By Liza –
In December of 1997, I made the decision to leave my husband.
This decision came after four years of being emotionally and physically abused. This decision came after repeatedly leaving him and taking our two young daughters to live at my parents’ house where, ultimately, he would manipulate me enough through apologies and promises, that I would go back.
That summer he decided to move us to Alabama, to a small town where he still had a lot of family and where he had inherited his grandfather’s home. It would alleviate us of rent and he’d have a job at a cotton mill and we’d be happy. Well, that was supposed to be how the story turned out… but it didn’t.
It did not take long before problems resurfaced. Arguments over money, over his drinking, and over his violent temper. There was little I could do right, in any facet of our home life. I was constantly being reminded that he was the one working and therefore I could not do anything without his approval.
My job was cooking and cleaning and maintaining the house as well as being available for sexual use whenever he wanted, regardless of if I refused. I was repeatedly raped during those six months I lived there, before I left that Christmas. I did not understand I was being raped until much later, because I did not understand you could be raped when married—that a wife still had the ability to say no.
I was extremely homesick in Alabama. I am an only child and my parents have always tried to support me even though we don’t always agree with one another or get along. My marrying at 19 because I was pregnant was very difficult for them and so I truly tried to spare them the grief of my failing marriage, even though I would ultimately go back home a total of six times, for sometimes 2-3 months and live with them, with the two children. They knew I was unhappy, that he was controlling and had a temper, but not to the extent of what I was experiencing.
I asked to go home for Christmas because I was homesick and after many arguments, he finally gave his consent and purchased tickets for me and the two girls. I did not plan on not returning, however I had discovered I was pregnant prior to my departure and I was devastated.
He… was happy. Many things went through my head, from the non-consensual sex that had me in this predicament to the knowledge that if I had another child, I would never be able to leave him. I didn’t have an education or a job because I had two children under 4 years old and a baby would pretty much anchor me to a marriage that I was afraid would kill me.
We’d had a fight about something, I can’t even remember what, but what I do remember vividly is me, in one of the closets of the bedroom crouched down and praying he would be distracted by something and not hunt me down and then him finding me, yelling at me with a sawed off shot gun in his hand and pressing the barrel to my forehead. I was not going to disobey him, again.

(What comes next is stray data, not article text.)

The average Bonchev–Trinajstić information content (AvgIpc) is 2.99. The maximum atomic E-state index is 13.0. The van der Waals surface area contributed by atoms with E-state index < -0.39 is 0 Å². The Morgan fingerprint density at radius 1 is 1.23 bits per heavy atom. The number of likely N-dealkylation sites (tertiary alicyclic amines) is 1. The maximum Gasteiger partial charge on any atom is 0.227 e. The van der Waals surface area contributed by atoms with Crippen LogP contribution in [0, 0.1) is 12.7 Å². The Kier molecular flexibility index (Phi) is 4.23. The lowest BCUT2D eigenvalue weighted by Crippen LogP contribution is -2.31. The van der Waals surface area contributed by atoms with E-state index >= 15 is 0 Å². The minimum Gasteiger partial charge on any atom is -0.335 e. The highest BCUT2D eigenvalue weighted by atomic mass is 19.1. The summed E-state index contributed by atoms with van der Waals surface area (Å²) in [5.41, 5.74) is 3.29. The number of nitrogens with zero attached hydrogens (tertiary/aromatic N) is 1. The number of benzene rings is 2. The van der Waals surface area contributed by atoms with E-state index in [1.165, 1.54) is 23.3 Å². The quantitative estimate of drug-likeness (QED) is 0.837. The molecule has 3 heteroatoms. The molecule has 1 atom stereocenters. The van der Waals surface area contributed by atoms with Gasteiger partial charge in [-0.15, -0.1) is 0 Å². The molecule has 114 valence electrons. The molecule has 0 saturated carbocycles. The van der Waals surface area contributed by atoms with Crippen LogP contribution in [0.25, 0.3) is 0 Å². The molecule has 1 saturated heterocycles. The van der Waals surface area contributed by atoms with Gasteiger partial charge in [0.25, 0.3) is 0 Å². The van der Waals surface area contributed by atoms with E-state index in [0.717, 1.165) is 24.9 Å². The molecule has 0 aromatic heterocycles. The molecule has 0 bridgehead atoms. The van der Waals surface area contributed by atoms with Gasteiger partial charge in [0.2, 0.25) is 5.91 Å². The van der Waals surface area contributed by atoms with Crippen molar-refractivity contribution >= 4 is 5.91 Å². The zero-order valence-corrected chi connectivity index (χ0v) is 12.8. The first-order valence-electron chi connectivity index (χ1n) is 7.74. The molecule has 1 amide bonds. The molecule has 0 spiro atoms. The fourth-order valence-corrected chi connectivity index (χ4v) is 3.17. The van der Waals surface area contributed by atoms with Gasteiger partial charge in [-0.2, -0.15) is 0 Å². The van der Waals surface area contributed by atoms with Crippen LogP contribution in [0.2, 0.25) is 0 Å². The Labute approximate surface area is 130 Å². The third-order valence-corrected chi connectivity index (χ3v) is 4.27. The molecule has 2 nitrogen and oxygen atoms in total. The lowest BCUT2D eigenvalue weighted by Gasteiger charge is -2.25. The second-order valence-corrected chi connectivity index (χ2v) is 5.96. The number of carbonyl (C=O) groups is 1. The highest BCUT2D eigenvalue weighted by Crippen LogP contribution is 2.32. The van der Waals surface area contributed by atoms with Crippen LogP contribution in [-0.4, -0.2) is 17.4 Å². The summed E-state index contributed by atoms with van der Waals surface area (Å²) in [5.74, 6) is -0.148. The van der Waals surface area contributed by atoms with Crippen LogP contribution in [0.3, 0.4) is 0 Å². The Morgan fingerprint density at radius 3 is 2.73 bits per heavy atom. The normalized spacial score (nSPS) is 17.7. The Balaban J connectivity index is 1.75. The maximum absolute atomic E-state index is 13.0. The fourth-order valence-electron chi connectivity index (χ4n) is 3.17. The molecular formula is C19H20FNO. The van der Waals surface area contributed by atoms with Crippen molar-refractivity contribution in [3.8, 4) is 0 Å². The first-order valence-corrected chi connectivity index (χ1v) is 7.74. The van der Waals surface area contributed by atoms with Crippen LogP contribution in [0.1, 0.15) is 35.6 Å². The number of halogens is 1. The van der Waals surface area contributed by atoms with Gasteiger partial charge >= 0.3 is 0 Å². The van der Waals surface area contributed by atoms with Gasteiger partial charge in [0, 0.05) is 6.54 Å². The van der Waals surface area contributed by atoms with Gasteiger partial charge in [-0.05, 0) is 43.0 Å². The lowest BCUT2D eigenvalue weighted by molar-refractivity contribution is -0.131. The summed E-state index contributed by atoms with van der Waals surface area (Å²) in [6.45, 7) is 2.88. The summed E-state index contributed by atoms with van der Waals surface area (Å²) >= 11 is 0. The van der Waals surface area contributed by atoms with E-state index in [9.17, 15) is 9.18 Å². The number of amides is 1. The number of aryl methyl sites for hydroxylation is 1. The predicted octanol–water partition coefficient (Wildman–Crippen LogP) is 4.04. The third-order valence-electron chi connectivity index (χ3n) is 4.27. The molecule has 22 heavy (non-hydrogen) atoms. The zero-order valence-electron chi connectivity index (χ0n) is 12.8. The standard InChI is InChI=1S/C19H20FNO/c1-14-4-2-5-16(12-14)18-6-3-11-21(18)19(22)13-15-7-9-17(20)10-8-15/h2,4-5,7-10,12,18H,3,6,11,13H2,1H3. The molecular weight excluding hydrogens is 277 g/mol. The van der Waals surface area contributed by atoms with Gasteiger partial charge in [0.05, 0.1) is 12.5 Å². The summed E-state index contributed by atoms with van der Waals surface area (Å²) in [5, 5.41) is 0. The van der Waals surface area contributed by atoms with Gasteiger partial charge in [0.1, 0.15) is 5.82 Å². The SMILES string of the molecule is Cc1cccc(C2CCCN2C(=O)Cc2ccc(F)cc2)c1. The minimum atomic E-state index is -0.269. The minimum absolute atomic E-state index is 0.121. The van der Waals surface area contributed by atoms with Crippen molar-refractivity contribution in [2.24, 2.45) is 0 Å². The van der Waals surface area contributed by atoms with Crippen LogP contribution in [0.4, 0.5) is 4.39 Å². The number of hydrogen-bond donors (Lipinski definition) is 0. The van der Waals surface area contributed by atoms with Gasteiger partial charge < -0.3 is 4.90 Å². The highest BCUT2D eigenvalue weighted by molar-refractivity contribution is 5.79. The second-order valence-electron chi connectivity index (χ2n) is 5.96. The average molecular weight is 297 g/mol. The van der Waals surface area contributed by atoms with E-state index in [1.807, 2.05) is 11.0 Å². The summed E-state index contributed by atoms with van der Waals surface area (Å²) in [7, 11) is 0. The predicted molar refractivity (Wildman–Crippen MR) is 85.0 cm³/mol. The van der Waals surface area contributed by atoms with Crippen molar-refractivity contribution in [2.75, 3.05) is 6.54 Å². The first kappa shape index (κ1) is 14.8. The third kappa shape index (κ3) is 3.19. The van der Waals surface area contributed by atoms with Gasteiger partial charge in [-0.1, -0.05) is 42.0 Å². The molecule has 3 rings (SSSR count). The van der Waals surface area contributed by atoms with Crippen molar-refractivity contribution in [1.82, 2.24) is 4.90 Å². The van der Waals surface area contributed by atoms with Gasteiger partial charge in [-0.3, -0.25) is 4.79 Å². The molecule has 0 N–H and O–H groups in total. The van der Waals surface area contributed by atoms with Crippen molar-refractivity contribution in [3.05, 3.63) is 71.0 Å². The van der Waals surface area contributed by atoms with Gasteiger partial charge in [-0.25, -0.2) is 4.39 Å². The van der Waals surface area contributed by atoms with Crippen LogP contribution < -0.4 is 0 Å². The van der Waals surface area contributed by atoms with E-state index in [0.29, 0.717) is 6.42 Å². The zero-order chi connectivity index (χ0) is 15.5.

So, I got on that plane and while I don’t even remember the trip, I remember crying at some point, holding my youngest and pulling the older one close against me and telling them we weren’t going back.
People have told me that I am so brave for leaving but it wasn’t bravery. It was survival. This wasn’t some Hollywood-hatched plan of escape. It was luck. I believe that sometimes the universe opens a door that you may not understand the meaning of until you are in that moment.
Going back home was nothing more than wanting to be with my parents for the holidays but it opened up a window of opportunity that only made itself known to me when I opened up my eyes. I needed to survive because I had two small daughters who depended on me to protect them and care for them.
I am often asked if I have any advice for women in domestic violence situations or survivors. Here is what I can offer from my experience:
• It’s not just physical: I wasn’t aware I was being sexually abused/assaulted, repeatedly until much later. Domestic violence includes: Sexual/Physical, Emotional, Psychological, Financial and Social abuse.
• Boundary building: When you are in this situation you become so acutely focused on pleasing someone else you forget entirely about you. Where you once may have been able to say no, you are unable to because “No” becomes associated with rebelling and violence. If you cannot learn to create boundaries with people you remain a potential target for abuse.
• It’s not your fault: The abuser cannot take responsibility for their abuse and so it is pushed onto the victim. This burden is not yours. You were not to blame. It is one of the biggest hurdles because it is one of the first things they do to assume control. “You made me do this” or “If you could just do this right, I wouldn’t have to..” You’re not to blame.
• Remember happiness: You were once happy before things took a downward turn. Remember what it was like to not be afraid, to be happy, to see yourself smiling, or laughing, and to see your kids smiling. Abuse shatters happiness and leaves you as a shell of your former self. It robs your children of their happiness too. You deserve happiness. Children deserve happiness. Hang on to that hope, don’t let it get away from you and you will eventually get there.
I am not a counselor or therapist. This is only my opinion and perspective from experiencing domestic abuse and violence myself. If you are in an abusive relationship please call (in the US) National Domestic Violence Hotline at: